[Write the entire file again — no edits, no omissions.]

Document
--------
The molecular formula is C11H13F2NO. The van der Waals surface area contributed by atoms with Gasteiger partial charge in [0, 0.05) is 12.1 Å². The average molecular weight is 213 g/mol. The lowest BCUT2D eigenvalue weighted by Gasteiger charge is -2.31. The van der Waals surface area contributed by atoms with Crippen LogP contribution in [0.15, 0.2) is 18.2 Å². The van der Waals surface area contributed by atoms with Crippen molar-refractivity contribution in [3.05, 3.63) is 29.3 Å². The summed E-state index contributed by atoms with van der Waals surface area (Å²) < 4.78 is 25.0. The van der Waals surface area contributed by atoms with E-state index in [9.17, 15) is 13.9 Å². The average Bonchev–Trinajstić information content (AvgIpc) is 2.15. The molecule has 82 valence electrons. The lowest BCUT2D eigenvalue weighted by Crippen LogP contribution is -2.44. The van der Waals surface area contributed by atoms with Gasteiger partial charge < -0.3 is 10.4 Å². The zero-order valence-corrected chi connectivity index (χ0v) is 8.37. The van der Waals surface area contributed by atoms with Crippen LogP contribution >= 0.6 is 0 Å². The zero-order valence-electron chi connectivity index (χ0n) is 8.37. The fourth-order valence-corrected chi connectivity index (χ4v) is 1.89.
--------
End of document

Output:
The molecular formula is C11H13F2NO. The van der Waals surface area contributed by atoms with Gasteiger partial charge in [0, 0.05) is 12.1 Å². The average molecular weight is 213 g/mol. The lowest BCUT2D eigenvalue weighted by Gasteiger charge is -2.31. The van der Waals surface area contributed by atoms with Crippen LogP contribution in [0.15, 0.2) is 18.2 Å². The van der Waals surface area contributed by atoms with Crippen molar-refractivity contribution in [3.05, 3.63) is 29.3 Å². The summed E-state index contributed by atoms with van der Waals surface area (Å²) < 4.78 is 25.0. The van der Waals surface area contributed by atoms with E-state index in [9.17, 15) is 13.9 Å². The average Bonchev–Trinajstić information content (AvgIpc) is 2.15. The molecule has 82 valence electrons. The lowest BCUT2D eigenvalue weighted by Crippen LogP contribution is -2.44. The van der Waals surface area contributed by atoms with Gasteiger partial charge < -0.3 is 10.4 Å². The zero-order valence-corrected chi connectivity index (χ0v) is 8.37. The van der Waals surface area contributed by atoms with Crippen LogP contribution >= 0.6 is 0 Å². The zero-order valence-electron chi connectivity index (χ0n) is 8.37. The fourth-order valence-corrected chi connectivity index (χ4v) is 1.89.